IV. What are the section 110(l) requirements?

To support Tennessee's request to relax the federal RVP requirement in the Middle Tennessee Area, the State must demonstrate that the requested change will satisfy section 110(l) of the CAA. Section 110(l) requires that a revision to the SIP not interfere with any applicable requirement concerning attainment and reasonable further progress (as defined in section 171), or any other applicable requirement of the Act. EPA's criterion for determining the approvability of Tennessee's November 21, 2016, SIP revision is whether the noninterference demonstration associated with the relaxation request satisfies section 110(l). The modeling associated with Tennessee's maintenance plan for the 1997 8-hour ozone NAAQS is premised upon the 7.8 psi RVP requirements. So the request for a change in the federal RVP requirement is accompanied by a revision to the maintenance plan with updated modeling based on the 9.0 psi RVP. EPA is proposing approval of the revised maintenance plan based on an evaluation of current air quality monitoring data, the information provided in the revised maintenance plan, and the maintenance plan requirements in the CAA.

EPA evaluates each section 110(l) noninterference demonstration on a case-by-case basis considering the circumstances of each SIP revision. EPA Start Printed Page 11520interprets 110(l) as applying to all NAAQS that are in effect, including those that have been promulgated but for which EPA has not yet made designations. The degree of analysis focused on any particular NAAQS in a noninterference demonstration varies depending on the nature of the emissions associated with the proposed SIP revision. EPA's analysis of Tennessee's November 21, 2016, SIP revision pursuant to section 110(l) is provided below.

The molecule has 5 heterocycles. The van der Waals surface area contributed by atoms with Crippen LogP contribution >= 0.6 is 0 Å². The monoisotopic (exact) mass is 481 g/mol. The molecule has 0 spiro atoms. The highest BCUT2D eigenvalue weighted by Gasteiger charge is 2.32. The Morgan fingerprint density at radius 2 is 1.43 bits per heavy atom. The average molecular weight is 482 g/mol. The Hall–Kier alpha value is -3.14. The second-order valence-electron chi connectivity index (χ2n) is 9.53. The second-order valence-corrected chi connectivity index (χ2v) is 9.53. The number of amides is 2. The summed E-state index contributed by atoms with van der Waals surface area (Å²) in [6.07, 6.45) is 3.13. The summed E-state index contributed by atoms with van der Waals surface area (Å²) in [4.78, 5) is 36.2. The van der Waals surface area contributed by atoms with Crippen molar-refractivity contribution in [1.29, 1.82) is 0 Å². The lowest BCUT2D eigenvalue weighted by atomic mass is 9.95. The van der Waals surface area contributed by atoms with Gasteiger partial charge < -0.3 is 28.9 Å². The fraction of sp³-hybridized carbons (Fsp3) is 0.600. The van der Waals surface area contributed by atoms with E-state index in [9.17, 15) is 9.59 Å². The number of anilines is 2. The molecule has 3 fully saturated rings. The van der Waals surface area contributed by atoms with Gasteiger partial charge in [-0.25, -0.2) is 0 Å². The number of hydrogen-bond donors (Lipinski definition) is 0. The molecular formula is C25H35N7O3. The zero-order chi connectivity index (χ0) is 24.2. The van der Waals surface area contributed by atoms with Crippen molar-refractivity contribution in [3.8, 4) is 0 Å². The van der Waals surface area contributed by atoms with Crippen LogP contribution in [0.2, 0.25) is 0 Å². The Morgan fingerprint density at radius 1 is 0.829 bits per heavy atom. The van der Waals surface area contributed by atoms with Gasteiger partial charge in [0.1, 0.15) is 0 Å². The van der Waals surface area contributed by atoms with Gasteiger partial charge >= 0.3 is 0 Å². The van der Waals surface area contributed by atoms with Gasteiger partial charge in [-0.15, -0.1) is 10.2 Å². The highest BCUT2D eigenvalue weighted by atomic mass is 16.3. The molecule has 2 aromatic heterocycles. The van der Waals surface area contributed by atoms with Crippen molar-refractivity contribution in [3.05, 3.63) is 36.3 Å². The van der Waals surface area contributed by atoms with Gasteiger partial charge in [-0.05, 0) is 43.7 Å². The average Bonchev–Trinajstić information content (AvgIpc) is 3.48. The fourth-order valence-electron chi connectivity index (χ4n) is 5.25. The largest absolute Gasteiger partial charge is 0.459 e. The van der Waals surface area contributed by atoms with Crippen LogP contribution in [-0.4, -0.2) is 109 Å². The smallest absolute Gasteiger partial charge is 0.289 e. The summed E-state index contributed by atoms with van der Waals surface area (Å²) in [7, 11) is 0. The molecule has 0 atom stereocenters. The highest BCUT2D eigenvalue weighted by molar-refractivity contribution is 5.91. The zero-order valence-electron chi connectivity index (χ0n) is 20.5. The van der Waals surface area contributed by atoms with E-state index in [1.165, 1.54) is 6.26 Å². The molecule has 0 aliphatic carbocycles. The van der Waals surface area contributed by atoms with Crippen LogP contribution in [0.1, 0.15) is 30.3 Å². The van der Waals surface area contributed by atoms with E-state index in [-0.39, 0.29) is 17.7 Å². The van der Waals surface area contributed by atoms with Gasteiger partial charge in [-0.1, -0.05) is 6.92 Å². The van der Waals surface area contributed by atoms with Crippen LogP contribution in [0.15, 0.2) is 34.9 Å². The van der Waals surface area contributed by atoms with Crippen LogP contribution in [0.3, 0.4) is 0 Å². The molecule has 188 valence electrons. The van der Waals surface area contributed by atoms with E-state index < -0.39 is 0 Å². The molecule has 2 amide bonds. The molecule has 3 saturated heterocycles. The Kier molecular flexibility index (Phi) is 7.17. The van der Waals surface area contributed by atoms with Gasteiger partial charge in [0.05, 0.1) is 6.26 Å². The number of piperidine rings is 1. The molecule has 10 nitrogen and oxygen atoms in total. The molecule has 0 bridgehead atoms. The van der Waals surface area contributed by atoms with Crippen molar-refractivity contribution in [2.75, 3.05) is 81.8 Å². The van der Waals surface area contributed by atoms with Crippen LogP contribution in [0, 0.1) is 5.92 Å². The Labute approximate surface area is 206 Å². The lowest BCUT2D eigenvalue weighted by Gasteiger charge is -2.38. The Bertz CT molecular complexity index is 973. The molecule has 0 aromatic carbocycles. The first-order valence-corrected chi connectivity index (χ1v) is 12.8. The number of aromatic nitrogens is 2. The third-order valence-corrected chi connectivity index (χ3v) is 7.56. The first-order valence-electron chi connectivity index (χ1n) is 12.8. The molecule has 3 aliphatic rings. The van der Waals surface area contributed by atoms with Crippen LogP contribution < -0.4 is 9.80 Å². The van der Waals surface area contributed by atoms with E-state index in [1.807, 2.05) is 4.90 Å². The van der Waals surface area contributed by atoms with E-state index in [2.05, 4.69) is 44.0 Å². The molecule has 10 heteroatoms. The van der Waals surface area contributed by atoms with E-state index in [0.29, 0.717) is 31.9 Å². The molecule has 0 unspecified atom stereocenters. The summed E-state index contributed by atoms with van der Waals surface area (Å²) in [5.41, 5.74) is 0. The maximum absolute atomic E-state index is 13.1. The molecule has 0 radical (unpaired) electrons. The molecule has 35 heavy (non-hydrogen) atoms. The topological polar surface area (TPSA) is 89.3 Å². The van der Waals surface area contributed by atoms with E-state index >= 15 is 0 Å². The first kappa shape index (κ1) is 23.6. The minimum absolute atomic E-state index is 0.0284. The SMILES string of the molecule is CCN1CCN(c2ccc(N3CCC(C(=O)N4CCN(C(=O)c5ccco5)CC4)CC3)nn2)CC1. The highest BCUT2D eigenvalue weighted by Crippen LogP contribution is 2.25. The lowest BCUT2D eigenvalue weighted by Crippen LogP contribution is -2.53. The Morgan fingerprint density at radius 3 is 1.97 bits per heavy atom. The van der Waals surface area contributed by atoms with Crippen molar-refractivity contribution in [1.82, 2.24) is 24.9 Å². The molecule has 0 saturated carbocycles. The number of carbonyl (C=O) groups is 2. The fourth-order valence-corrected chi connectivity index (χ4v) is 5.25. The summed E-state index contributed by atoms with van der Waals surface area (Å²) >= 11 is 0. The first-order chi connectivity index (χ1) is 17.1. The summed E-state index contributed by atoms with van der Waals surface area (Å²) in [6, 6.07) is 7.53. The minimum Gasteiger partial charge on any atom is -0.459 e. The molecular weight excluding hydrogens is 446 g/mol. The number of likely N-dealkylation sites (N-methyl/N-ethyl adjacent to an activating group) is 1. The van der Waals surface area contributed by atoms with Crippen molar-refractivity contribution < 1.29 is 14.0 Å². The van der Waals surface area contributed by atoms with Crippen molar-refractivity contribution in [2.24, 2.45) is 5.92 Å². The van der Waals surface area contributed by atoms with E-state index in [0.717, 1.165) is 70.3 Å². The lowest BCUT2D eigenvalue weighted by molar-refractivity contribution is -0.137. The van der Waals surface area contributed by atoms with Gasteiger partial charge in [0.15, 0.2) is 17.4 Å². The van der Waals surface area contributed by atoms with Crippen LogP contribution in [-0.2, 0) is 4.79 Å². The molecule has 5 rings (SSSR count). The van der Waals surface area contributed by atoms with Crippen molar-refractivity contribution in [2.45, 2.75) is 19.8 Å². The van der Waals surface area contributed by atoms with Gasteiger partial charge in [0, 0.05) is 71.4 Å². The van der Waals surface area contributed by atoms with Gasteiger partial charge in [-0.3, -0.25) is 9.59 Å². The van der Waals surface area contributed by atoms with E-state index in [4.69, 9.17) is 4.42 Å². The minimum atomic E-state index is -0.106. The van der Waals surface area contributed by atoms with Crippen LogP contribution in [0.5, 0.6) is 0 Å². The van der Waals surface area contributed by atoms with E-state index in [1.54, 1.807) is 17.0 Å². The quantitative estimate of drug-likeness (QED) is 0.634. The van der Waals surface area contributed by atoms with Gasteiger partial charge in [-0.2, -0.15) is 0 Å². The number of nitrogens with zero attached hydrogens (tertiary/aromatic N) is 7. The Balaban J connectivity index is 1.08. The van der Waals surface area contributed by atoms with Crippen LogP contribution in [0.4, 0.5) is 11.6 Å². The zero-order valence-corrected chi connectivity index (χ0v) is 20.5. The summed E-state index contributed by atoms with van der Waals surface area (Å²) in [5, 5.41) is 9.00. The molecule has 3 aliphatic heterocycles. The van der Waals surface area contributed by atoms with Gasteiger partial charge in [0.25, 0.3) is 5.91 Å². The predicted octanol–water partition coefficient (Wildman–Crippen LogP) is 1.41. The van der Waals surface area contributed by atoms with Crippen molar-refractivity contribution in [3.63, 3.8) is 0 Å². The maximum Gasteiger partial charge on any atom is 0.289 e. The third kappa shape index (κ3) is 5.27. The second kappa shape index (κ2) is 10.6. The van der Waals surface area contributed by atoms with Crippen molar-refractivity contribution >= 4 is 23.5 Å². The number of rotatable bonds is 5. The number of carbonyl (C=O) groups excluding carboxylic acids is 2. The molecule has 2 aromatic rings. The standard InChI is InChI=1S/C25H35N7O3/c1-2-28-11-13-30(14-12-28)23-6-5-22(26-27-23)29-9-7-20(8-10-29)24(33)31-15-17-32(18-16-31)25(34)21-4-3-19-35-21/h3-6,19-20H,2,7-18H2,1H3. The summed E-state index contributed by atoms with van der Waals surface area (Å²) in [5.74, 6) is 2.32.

EPA notes that in this action, it is only proposing to approve the State's technical demonstration that the Area can continue to attain and maintain the NAAQS and meet other CAA requirements after switching to the sale of gasoline with an RVP of 9.0 psi in the Middle Tennessee Area during the high ozone season and to amend the SIP to include this demonstration and revise the maintenance plan for the 1997 8-hour ozone NAAQS. Consistent with CAA section 211(h) and the Phase II volatility regulations, EPA will initiate a separate rulemaking to relax the current federal requirement to use gasoline with an RVP of 7.8 psi in the Middle Tennessee Area.

V. What is EPA's analysis of Tennessee's submittal?

a. Overall Preliminary Conclusions Regarding Tennessee's Non-Interference Analyses

On November 21, 2016, TDEC submitted a SIP revision making changes to the 110(a)(1) maintenance plan for the Middle Tennessee Area, including a noninterference demonstration to support the State's request to modify the RVP summertime gasoline requirement from 7.8 psi to 9.0 psi for the Area. This demonstration includes an evaluation of the impact that the removal of the 7.8 psi RVP requirement would have on maintenance of the ozone standards and on the maintenance of the other NAAQS.[5] Tennessee focused its analysis on the impact of the change in RVP to attainment and maintenance of the ozone, PM,[6] and NO2 NAAQS because RVP requirements do not affect lead, sulfur dioxide (SO2), or carbon monoxide (CO) emissions; because VOC and NOX emissions are precursors for ozone and PM; and because NO2 is a component of NOX.